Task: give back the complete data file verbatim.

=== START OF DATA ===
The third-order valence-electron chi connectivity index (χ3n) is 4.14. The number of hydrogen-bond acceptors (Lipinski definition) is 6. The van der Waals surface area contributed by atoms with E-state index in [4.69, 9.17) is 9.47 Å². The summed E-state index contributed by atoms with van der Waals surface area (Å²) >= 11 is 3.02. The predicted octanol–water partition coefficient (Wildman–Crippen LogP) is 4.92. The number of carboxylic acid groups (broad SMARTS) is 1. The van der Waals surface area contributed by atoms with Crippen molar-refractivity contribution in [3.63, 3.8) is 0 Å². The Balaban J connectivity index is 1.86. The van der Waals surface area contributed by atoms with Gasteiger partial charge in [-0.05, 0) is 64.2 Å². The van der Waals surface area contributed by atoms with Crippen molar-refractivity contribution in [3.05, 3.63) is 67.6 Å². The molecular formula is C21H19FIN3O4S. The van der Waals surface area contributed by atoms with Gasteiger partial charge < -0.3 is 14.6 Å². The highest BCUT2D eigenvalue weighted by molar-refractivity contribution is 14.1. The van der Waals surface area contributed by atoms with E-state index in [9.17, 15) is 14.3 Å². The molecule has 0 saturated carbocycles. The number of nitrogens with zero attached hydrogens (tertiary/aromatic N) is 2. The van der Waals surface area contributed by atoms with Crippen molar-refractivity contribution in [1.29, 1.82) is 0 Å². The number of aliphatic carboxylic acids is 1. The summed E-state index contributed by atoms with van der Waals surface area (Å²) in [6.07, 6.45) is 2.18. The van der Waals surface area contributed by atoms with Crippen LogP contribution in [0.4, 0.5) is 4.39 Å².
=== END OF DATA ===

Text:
The third-order valence-electron chi connectivity index (χ3n) is 4.14. The number of hydrogen-bond acceptors (Lipinski definition) is 6. The van der Waals surface area contributed by atoms with E-state index in [4.69, 9.17) is 9.47 Å². The summed E-state index contributed by atoms with van der Waals surface area (Å²) >= 11 is 3.02. The predicted octanol–water partition coefficient (Wildman–Crippen LogP) is 4.92. The number of carboxylic acid groups (broad SMARTS) is 1. The van der Waals surface area contributed by atoms with Crippen molar-refractivity contribution in [3.63, 3.8) is 0 Å². The Balaban J connectivity index is 1.86. The van der Waals surface area contributed by atoms with Gasteiger partial charge in [-0.05, 0) is 64.2 Å². The van der Waals surface area contributed by atoms with Crippen molar-refractivity contribution in [3.05, 3.63) is 67.6 Å². The molecular formula is C21H19FIN3O4S. The van der Waals surface area contributed by atoms with Gasteiger partial charge < -0.3 is 14.6 Å². The highest BCUT2D eigenvalue weighted by molar-refractivity contribution is 14.1. The van der Waals surface area contributed by atoms with E-state index in [9.17, 15) is 14.3 Å². The molecule has 0 saturated carbocycles. The number of nitrogens with zero attached hydrogens (tertiary/aromatic N) is 2. The van der Waals surface area contributed by atoms with Crippen molar-refractivity contribution in [1.29, 1.82) is 0 Å². The number of aliphatic carboxylic acids is 1. The summed E-state index contributed by atoms with van der Waals surface area (Å²) in [6.07, 6.45) is 2.18. The van der Waals surface area contributed by atoms with Crippen LogP contribution in [0.4, 0.5) is 4.39 Å².